Partner Chelpers: Equations in the form p - x = q
Lesson 13 of 23
Objective: SWBAT work with partner chelpers to solve two-step equations including negative one as a coefficient.
Students enter silently according to the Daily Entrance Routine. There are Do Now assignments at their desks. Our work with one step equations is complex and requires regular check-ins with student progress toward mastery. The use of technology helps students identify problem areas they need to improve before the end of week quiz. Students are encouraged to ask questions about the steps involved in solving for x in an equation. Now that we are solving equations using all 4 operations, students often get confused about the operation that needs to be used to isolate the variable. For example, in question 9,
–5y = 35
Some students may not understand why adding 5 is an incorrect procedure. The concept of like terms can be used here are –5y and +5 cannot be combined. Furthermore, y is being multiplied by –5, thus the opposite operation is division. The conceptual understanding of a balance is helpful in understanding this opposite operation as well. If we had a balance with 5 canisters, each with an equal but unknown amount of chips inside, they would be balanced by the weight of 35 positive chips on the opposite side. We can rationalize that y, the number of chips in each canister, would need to be negative if the product is to be positive because a negative times a negative equals a positive. We would divide 35 by –5 to determine the amount of chips inside each canister.
The coefficient in the equation 9 – x = 18 is important for the solution. Students must recognize the coefficient as –1 in order to understand why the sign flips to –18 when x is positive. Many students are still struggling with the vocabulary, sometimes mixing the definition of constant and coefficient. Thus, we begin class notes by reviewing these definitions. I explain to students that they need to push themselves to use the mathematical language when talking about and writing about the solutions to these equations. I attempt to inject joy in the lesson by explaining that lately I have been using a lot of new language and often I will look at a student’s face and the look is a “say wha’?!” look. The impression is the key to a quick laugh in the class. I explain that I will try to provide friendlier definition that students can access to understand a concept, but they are still expected to push themselves to use the proper language.
I then introduce the steps for solving a two-step equation: isolate the variable term, and then isolate the variable. A conversation about the difference between isolating the variable term and isolating the variable is necessary. In the example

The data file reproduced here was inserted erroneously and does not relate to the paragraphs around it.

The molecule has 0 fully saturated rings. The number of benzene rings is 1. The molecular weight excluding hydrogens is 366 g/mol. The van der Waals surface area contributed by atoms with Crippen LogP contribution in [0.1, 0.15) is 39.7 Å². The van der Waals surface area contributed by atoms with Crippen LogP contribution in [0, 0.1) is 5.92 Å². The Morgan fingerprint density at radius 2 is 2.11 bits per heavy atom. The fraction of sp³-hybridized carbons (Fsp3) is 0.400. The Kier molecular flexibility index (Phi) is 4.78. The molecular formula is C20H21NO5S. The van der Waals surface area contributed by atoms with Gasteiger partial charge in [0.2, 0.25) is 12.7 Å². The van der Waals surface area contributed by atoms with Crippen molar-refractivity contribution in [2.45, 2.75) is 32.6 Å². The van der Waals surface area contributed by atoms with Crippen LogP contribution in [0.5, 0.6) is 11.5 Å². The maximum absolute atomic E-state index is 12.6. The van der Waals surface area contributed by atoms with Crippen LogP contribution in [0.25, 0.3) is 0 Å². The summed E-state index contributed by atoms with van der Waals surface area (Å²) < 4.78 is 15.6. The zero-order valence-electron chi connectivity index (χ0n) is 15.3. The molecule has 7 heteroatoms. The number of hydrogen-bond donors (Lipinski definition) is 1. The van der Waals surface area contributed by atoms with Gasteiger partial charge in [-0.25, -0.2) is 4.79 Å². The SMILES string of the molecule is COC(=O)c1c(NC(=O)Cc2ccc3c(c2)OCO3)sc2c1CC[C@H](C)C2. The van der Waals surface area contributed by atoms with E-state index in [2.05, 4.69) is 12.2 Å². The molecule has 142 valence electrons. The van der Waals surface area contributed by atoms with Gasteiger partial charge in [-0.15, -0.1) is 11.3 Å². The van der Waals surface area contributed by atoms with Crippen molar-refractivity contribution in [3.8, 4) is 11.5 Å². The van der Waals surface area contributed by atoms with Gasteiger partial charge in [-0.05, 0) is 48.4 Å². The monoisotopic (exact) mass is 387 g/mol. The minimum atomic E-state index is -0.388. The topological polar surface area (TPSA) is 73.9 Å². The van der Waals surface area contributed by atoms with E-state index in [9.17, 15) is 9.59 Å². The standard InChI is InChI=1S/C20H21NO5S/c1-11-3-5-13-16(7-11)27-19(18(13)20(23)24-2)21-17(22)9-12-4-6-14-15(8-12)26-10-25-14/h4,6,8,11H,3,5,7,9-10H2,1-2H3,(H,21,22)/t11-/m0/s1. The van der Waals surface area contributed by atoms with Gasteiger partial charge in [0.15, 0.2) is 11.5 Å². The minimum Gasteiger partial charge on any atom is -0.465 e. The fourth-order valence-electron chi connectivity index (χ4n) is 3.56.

9 – x = 18,
the variable term is identified as
- Why is it not alone, or isolated? Because there is a +9 in the way.
- What is the opposite of +9? Minus 9.
- Therefore we must subtract 9 from both sides first. This leaves the expression:
– x = 9
Now we must isolate the variable. The variable is x.
- Why is it not alone, or isolated? Because there is a –1 as a coefficient, it is being multiplied by the variable.
- What is the opposite of multiply by –1? Divide by negative 1.
This is a series of questioning that students are to follow throughout the task today. The study tip at the bottom of the page is noted so that students have an alternate explanation to seek out at home should they need additional practice and explanations.
Worksheets are distributed. Half of the room will receive task A sheets and the other half will receive task B sheets. Students are instructed to solve silently for 6 minutes. At the end of 7-8 minutes, I will ask all students to stop working. Then, I will show everyone on the board how I use substitution to check the answer to a solution. This guidance is especially necessary when x equals a negative number. For example, in task A, the solution for question one is the following:
5 – y = 1
_–y_ = _5_
y = –5
Since this is a negative answer, when substituted in the check step, it looks like this:
5 – y = 10
5 – (–5) = 10
5 + 5 = 10
10 = 10
After showing students how to check, the following directions will be given:
- if you are not finished solving continue working silently.
- if you are finished and have a task A worksheet, hold up a #1
- if you are finished and have a task B worksheet, hold up a #2
- If you are finished, look for a student holding up the OPPOSITE letter worksheet as yours. If there are booths available, you may take one. Use the right hand column to check your partner's work. After checking, if you find they have made a mistake, quietly show them the mistake and ask them to fix it. Make sure your partner understands why this is a mistake (MP3).
I will continue to help students complete the solving steps.
At the end of 15-20 minutes of check steps and solving equations all students will be asked to return to their seats. If there are 10 or more minutes left in class I will answer questions for 2-3 minutes about the solutions and check steps and then students will be asked to complete the exit ticket on the back of their classwork. Exit tickets will be collected at the end of class as homework is being distributed. They will be graded and returned to students the next day to provide feedback as we get closer to the Friday quiz.